"IntroductionSet your ideas into a theoretical/academic context. Your statement should:Explain why you think this is worth investigatingDescribe the nature and purpose of your researchIndicate what you hope to achieve.
Remember:Some lecturers prefer students to weave their literature review into the introduction; others prefer it to be kept separate. If you are unable to complete your statement then you are not yet ready to begin.
Aims and objectivesWhat is the difference between an aim and an objective in an academic context?AimAims are statements of intent, written in broad terms. Aims set out what you hope to achieve at the end of the project.
ObjectiveA goal or a step on the way to meeting the aim; how you will achieve it. Objectives use specific statements which define measurable outcomes.
For example: what steps will you take to achieve the desired outcome?Objectives should be S. :Measureable –you will know when you have reached your goalAchievable – Don’t attempt too much.
A less ambitious but completed objective is better than an over-ambitious one that you cannot possible achieve. Realistic – do you have the necessary resources to achieve the objective? For example: time, money, skills, etc?Time constrained – determine when each stage needs to be completed.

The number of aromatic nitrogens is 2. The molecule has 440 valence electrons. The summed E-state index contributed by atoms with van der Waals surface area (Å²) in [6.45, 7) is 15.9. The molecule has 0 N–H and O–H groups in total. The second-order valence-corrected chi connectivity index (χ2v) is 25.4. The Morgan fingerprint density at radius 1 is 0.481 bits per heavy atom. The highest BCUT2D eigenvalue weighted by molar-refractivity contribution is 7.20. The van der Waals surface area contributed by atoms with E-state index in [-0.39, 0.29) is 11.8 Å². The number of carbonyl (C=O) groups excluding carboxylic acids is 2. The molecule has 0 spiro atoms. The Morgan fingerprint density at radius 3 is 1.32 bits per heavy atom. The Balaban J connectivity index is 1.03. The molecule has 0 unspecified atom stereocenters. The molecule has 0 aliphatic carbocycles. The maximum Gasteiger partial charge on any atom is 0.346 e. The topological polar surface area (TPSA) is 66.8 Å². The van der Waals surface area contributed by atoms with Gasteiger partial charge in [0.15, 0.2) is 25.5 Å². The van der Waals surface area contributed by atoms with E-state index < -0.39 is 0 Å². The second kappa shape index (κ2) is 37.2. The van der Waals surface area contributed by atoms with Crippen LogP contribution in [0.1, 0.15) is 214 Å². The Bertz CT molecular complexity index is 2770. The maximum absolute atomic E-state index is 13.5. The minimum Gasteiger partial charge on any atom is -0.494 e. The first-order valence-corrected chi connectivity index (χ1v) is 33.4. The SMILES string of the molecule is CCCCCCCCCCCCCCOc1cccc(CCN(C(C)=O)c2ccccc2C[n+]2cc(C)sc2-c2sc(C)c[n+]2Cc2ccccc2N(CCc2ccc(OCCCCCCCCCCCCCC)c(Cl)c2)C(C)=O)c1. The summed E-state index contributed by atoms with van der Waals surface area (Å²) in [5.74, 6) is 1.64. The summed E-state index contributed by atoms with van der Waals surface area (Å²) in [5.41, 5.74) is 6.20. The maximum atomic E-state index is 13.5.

Is there time in your schedule to allow for unexpected delays?Remember:Strong verbs:Weak verbs:How many aims or objectives should there be?There are no fixed number of aims or objectives. Some tutors are happy with one clear strong aim, whilst others like to see a main aim supported by at least two subsidiary aims.
You will be required to produce sufficient objectives to be able to measure progress towards meeting the aim/s Below are the research areas of staff at both the Melbourne and Bendigo Campuses for the Department of Computer Science and Information Technology. Topics suitable management. Those who get a good grade in Software Engineering project, or SNM or SRT are encouraged to discuss the potential projects with me..